Iran and China's CNOOC Sign $16 Billion Gas Deal
LONDON, Dec 20, 2006 (Dow Jones Newswires)
The Iranian government and China's biggest offshore oil producer, CNOOC Ltd. (0883.HK), have signed a $16-billion natural gas deal, Iranian news agency Mehr reported Wednesday.
Mehr, citing Chinese news agency Xinhua, said the deal would cover the development of Iran's northern Pars gas field and the construction of liquefied natural gas facilities which will export gas to China.
An Iranian Oil Ministry official told Dow Jones Newswires he believed the deal was a memorandum of understanding but had no additional details.
However, an Iranian oil official told Dow Jones Newswires that the agreement is a concrete deal.
The announcement comes amid an aggressive push by China to tap Iran's giant natural gas reserves, the second biggest in the world after Russia, to fuel power plants and other industrial projects.
North Pars is estimated to have some 48 trillion cubic feet of gas, according to the U.S. Energy Information Administration.
North Pars is Iran's second biggest gas project after the far bigger South Pars offshore field.
The Iranian oil official said that of the $16 billion cost of the development, $5 billion will be spent on the upstream and the balance on the downstream development of the field. The development will be made over an eight-year time span.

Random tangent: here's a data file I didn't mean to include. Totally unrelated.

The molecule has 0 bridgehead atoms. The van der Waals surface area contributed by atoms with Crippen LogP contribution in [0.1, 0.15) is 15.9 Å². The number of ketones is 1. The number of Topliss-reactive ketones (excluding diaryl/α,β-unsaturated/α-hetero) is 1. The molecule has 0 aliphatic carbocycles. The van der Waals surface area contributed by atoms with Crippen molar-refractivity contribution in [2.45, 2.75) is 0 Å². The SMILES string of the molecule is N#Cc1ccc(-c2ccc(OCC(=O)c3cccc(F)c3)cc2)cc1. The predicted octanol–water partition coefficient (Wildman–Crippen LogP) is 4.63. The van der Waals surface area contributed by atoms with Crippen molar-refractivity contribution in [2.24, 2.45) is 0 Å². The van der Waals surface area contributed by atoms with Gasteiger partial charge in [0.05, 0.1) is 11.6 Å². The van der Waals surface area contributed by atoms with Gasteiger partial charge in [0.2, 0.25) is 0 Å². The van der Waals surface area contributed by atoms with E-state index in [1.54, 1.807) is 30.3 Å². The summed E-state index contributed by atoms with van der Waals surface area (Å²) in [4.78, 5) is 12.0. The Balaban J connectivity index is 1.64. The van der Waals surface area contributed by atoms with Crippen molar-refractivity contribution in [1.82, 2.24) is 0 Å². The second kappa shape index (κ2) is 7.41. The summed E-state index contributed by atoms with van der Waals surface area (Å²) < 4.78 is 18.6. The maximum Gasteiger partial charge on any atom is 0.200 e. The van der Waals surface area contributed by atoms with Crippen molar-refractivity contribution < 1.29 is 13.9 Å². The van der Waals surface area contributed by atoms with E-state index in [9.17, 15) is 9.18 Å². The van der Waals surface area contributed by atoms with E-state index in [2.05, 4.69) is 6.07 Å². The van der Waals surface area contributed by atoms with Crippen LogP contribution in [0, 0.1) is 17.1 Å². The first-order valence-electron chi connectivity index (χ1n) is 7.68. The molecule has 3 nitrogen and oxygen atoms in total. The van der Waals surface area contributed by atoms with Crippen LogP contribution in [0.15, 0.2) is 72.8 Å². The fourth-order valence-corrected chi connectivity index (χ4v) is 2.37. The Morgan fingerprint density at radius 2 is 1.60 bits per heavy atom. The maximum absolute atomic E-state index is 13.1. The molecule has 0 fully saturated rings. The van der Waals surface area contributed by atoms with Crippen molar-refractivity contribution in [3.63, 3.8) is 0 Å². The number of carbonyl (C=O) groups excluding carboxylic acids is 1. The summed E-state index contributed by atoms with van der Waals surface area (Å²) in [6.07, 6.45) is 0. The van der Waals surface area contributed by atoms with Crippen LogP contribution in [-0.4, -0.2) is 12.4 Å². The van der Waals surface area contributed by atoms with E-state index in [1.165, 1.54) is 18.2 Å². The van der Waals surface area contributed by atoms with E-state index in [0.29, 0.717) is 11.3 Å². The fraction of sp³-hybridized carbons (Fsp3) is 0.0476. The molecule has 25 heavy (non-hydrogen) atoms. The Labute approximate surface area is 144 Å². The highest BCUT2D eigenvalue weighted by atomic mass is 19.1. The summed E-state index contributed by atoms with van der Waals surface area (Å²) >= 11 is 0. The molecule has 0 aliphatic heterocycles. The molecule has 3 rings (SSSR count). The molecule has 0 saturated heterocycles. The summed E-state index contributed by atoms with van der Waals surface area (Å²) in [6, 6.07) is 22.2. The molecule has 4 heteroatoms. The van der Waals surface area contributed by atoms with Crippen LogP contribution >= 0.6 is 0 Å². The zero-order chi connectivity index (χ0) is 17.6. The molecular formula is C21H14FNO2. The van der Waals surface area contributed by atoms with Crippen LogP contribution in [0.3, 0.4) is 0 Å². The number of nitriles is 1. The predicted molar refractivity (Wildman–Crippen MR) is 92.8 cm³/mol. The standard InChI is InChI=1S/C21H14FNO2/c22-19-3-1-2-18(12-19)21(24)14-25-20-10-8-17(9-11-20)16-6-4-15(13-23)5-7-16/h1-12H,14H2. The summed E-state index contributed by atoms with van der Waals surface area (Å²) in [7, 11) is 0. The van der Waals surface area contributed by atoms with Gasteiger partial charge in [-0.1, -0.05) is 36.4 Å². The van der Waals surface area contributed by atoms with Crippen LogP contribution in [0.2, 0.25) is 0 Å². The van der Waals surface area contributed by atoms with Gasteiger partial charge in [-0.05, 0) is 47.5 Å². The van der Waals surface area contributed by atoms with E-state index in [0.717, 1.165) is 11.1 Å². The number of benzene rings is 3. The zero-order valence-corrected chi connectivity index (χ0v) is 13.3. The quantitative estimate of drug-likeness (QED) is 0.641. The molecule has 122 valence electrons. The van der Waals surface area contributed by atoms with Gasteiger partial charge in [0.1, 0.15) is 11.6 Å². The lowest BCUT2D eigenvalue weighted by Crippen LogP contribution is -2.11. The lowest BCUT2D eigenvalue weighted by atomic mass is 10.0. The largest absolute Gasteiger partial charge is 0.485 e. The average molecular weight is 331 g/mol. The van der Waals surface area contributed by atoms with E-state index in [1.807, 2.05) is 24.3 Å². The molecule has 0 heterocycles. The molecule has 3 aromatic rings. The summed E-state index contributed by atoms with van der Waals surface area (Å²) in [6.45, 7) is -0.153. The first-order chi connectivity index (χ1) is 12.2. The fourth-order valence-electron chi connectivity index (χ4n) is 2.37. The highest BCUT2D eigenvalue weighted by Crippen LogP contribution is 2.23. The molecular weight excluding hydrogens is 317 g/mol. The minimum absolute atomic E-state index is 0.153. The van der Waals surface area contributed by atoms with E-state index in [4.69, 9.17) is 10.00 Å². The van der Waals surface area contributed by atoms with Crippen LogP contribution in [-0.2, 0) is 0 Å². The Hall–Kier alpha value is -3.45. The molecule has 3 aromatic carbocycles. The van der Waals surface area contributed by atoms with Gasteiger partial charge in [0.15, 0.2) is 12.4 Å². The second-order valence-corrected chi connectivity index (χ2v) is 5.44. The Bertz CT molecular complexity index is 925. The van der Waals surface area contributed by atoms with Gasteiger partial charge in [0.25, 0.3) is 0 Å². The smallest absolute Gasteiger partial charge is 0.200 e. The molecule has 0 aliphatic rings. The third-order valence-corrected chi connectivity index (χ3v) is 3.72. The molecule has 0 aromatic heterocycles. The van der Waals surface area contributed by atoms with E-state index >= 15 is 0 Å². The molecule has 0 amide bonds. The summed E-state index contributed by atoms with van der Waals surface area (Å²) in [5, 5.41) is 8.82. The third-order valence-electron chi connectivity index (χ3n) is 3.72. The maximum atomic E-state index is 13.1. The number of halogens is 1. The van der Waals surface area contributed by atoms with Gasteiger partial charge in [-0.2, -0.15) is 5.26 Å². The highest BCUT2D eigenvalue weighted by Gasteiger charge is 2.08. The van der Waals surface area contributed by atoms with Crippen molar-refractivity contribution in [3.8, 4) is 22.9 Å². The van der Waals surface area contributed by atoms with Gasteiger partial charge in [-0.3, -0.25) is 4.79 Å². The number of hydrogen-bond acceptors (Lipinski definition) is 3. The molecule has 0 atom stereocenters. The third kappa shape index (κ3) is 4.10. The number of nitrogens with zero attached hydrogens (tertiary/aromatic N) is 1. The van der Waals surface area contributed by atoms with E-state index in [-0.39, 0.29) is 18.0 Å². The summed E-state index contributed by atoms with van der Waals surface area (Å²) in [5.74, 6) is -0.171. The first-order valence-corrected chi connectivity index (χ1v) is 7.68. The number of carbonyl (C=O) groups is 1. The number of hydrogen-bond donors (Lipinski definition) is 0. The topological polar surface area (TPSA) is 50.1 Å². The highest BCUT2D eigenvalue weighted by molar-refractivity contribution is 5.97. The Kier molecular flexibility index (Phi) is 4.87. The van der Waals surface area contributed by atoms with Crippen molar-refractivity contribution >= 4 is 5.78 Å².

The agreement between Iran and CNOOC comes after the Islamic nation signed a $100 billion, 25-year contract with China's Sinopec for the production and export of LNG in late-2004.
That deal envisions potential LNG exports of 1.3 billion cubic a day and the development of Iran's Yadavaran oilfield.
Iran currently has no LNG facilities and their development in the country has been hobbled by U.S. sanctions slapped on Iran several years ago. Most LNG plants globally use processes developed by U.S. companies.
South Pars is believed to contain at least 280 trillion cubic feet and over 17 billion barrels of liquids reserves. Sales from South Pars are currently expected to earn Iran around $11 billion a year over the next three decades, according to Iranian oil ministry data cited by the U.S. Energy Information Administration.
Iran has been a net gas importer due to lagging investment caused by U.S. sanctions that has slowed development of its gas resources. The country is expected to become a net exporter by 2010, according to the International Energy Agency.
However, one Iranian analyst based in London said: "This announcement is highly political as it follows the anti-Iranian sentiment by the U.K. government towards Iran in recent days."
He said the Iranian government wants to show the world that despite western pressure on countries not to invest in Iran, some companies are still prepared to work with the Islamic republic.
Tuesday, U.K. Prime Minister Tony Blair described Iran as a "strategic threat" within the Middle East.
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